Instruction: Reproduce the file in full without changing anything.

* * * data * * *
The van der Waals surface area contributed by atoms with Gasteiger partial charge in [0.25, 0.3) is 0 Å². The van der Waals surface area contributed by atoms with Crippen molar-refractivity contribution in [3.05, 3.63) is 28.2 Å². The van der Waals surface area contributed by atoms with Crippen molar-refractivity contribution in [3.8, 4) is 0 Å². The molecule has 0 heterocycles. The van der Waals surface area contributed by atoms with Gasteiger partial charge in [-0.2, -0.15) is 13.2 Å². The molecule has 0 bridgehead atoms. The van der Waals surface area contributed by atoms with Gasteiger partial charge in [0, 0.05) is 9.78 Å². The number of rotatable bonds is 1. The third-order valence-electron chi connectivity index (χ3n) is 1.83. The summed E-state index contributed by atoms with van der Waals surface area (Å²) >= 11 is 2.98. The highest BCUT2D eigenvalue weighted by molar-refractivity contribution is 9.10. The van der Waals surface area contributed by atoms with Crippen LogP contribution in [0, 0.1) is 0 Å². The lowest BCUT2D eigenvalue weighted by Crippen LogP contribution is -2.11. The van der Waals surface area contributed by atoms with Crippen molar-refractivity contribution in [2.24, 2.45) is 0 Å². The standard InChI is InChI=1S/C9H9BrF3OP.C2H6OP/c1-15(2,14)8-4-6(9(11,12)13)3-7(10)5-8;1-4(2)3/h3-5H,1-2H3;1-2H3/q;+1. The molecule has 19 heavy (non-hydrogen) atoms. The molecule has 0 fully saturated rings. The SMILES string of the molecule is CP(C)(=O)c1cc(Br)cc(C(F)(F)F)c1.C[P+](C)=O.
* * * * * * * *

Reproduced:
The van der Waals surface area contributed by atoms with Gasteiger partial charge in [0.25, 0.3) is 0 Å². The van der Waals surface area contributed by atoms with Crippen molar-refractivity contribution in [3.05, 3.63) is 28.2 Å². The van der Waals surface area contributed by atoms with Crippen molar-refractivity contribution in [3.8, 4) is 0 Å². The molecule has 0 heterocycles. The van der Waals surface area contributed by atoms with Gasteiger partial charge in [-0.2, -0.15) is 13.2 Å². The molecule has 0 bridgehead atoms. The van der Waals surface area contributed by atoms with Gasteiger partial charge in [0, 0.05) is 9.78 Å². The number of rotatable bonds is 1. The third-order valence-electron chi connectivity index (χ3n) is 1.83. The summed E-state index contributed by atoms with van der Waals surface area (Å²) >= 11 is 2.98. The highest BCUT2D eigenvalue weighted by molar-refractivity contribution is 9.10. The van der Waals surface area contributed by atoms with Crippen LogP contribution in [0, 0.1) is 0 Å². The lowest BCUT2D eigenvalue weighted by Crippen LogP contribution is -2.11. The van der Waals surface area contributed by atoms with Crippen molar-refractivity contribution in [2.24, 2.45) is 0 Å². The standard InChI is InChI=1S/C9H9BrF3OP.C2H6OP/c1-15(2,14)8-4-6(9(11,12)13)3-7(10)5-8;1-4(2)3/h3-5H,1-2H3;1-2H3/q;+1. The molecule has 19 heavy (non-hydrogen) atoms. The molecule has 0 fully saturated rings. The SMILES string of the molecule is CP(C)(=O)c1cc(Br)cc(C(F)(F)F)c1.C[P+](C)=O.